We’re using the Internet more than ever – checking email, reading up on the latest news and sports scores, even obtaining health information. But regardless what we find about a malady or illness that may be affecting us or someone else, going online does not replace a personal consultation with a physician.

“Your physician adds the human element,” says Kory Gill, D.O., a Texas A&M Physician and assistant professor of family and community medicine at the Texas A&M Health Science Center College of Medicine. “Your diagnosis reached through the Internet may be wrong, or there may be some particular reason you should not use a certain Internet-recommended treatment that you’re not aware of.”

But that doesn’t stop us from looking. According to the Pew Internet & American Life Project, 80 percent of Internet users, or 59 percent of U.S. adults, look online for health information. Another 17 percent of cell phone owners, or 15 percent of adults, have done the same. The most often researched topics are specific diseases or conditions, treatments or procedures, and doctors or other health professionals.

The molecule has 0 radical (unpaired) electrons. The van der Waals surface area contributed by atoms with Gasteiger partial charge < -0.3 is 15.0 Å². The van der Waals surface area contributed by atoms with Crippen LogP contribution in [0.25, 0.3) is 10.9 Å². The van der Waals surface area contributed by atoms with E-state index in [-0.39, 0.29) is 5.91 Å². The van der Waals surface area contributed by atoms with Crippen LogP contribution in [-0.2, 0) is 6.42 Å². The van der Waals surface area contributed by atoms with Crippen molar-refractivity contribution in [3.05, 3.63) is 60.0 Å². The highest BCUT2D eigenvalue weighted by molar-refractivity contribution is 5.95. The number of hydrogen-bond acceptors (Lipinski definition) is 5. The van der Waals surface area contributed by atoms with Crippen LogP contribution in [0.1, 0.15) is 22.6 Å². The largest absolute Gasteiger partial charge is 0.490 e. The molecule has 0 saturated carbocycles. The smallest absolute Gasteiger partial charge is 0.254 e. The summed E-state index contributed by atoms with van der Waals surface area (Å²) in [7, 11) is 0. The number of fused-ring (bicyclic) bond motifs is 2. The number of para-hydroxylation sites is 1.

“The Internet is easier and cheaper than going to your doctor,” Dr. Gill says. “There are thousands of sites offering varied advice – some good, some bad, some even potentially harmful. In fact, there is a recent study that shows those using the Internet had higher rates of depression, which may be due to increased rumination, unnecessary alarm or over-attention to health problems.”

According to Dr. Gill, use the Internet to do “homework” before visiting your doctor. And be concise as possible.

“When patients come prepared, it actually helps the visit be more productive,” Dr. Gill says. “We don’t waste time on the simple questions they were able to find on their own, and therefore get to address their more complex issues. And when they come prepared, they’re less likely to leave and later say, ‘Oh, I wish I would have asked this.’ ”

— Elizabeth Grimm